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Sunday, 13 May 2012 20:00

Start Garden seeks ideas to plant, grow

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Start Garden seeks ideas to plant, grow PHOTO: Joe Boomgaard
GRAND RAPIDS — Amway scion and ArtPrize founder Rick DeVos has launched "an unconventional venture capital fund" that blends elements of elevator pitch competitions, business mentoring and community engagement.

DeVos introduced Start Garden LLC, which is backed by a $15 million commitment from the DeVos family, on April 26 at a press event at the JW Marriott Hotel in Grand Rapids. The company will make initial $5,000 investments in new companies each week and then participate in follow-on investments of up to $500,000 as some of the ideas mature and develop into projects or businesses. Companies or individuals can submit ideas via the company's website, www.startgarden.com.

"It's unlike any fund in the world," DeVos said. "It involves hundreds of ideas, which can come from anywhere and from anyone."

The organization plans to make two $5,000 investments each week, one to a business idea selected by Start Garden staff and the other to an idea selected by community members in an online vote.

The program has been "overwhelmed" by the response to the announcement. In its first week of operation, online users submitted more than 250 ideas on the Start Garden website, which had more than 20,000 visitors, 1,825 of whom endorsed an idea.

In taking note of the volume of ideas, Start Garden staff decided to select two ideas in which to invest $5,000, in addition to one idea endorsed by the website visitors.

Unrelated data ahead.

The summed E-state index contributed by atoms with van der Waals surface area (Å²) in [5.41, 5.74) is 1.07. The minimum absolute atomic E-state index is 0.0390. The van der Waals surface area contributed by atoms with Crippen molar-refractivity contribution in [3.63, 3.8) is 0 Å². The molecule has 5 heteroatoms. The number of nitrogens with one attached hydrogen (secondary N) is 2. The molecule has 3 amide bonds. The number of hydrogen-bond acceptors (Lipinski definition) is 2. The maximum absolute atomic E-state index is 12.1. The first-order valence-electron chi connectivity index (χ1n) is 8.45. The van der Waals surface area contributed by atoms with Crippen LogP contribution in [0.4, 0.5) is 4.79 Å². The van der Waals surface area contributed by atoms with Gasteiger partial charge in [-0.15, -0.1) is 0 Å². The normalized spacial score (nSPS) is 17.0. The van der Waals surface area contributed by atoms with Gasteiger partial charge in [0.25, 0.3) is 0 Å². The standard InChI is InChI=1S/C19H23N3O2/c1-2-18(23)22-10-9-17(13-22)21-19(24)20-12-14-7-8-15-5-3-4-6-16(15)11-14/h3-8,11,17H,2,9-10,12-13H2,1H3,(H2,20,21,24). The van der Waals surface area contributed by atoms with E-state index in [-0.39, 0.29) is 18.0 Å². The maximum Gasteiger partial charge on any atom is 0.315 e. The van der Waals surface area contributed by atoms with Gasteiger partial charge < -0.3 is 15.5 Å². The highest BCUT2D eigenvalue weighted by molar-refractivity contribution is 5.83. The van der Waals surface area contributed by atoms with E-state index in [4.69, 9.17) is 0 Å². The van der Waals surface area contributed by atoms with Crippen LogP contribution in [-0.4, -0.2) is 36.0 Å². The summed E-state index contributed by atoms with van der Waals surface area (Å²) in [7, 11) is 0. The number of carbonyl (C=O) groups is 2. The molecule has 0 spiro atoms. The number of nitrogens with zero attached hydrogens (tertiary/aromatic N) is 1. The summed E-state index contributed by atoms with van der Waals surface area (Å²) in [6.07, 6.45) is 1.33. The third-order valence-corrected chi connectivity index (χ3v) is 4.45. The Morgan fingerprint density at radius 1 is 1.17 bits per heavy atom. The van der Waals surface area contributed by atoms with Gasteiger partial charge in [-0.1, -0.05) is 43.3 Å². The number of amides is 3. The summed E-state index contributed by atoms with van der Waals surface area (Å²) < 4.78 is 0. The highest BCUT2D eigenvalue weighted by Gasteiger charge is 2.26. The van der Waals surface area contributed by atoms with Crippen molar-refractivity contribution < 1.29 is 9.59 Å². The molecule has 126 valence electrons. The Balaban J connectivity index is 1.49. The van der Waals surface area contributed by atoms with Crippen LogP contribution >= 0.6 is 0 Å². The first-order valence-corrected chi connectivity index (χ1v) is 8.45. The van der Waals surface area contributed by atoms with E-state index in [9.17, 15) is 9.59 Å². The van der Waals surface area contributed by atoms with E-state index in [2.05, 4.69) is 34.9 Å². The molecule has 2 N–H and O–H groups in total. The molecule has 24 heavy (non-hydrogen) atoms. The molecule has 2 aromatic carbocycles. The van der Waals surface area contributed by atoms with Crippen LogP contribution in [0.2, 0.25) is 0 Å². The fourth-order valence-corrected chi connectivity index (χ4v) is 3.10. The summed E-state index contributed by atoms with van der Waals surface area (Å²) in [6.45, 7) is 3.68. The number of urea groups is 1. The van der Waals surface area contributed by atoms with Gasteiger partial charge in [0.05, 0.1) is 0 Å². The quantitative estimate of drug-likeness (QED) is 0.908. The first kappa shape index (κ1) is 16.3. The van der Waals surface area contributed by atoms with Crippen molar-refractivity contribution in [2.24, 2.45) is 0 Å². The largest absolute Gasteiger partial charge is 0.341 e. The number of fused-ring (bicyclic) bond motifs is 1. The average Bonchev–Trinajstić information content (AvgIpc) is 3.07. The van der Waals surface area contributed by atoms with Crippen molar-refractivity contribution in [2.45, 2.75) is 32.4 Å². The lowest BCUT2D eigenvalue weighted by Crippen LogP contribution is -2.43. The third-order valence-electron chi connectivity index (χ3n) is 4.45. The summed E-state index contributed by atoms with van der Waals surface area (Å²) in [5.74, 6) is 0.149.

Start Garden selected Click Plow, a web-based product allowing users to simply schedule snow removal services, and NxtMile Sport Insoles, a product designed to reduce injuries in young athletes. The public endorsed Dirty Water Beer, a for-profit business that sells "distinctly packaged" beer and uses profits to fund fresh water wells in developing countries.

The ideas selected for initial funding must incorporate as a Michigan LLC and the representative must agree to return in 60-90 days to provide an update on the company's progress. Start Garden has enlisted partners including Steelcase Inc., Amway Corp., Cascade Engineering Inc. and Fifth Third Bank to provide resources and mentoring to companies.

"We're looking for people who do something smart with a little," he said.
If Start Garden staff thinks more investment is merited, it will decide whether to put an additional $20,000 in the idea to help move it forward. The organization said it will incrementally invest up to $500,000 in a project that demonstrates momentum and growth.

"Our philosophy is that it could be a big investment or a small investment, but it's always an investment in the next step," he said.

More developed ideas could be eligible to go immediately to the higher levels of investment, in the $20,000 to $50,000 range.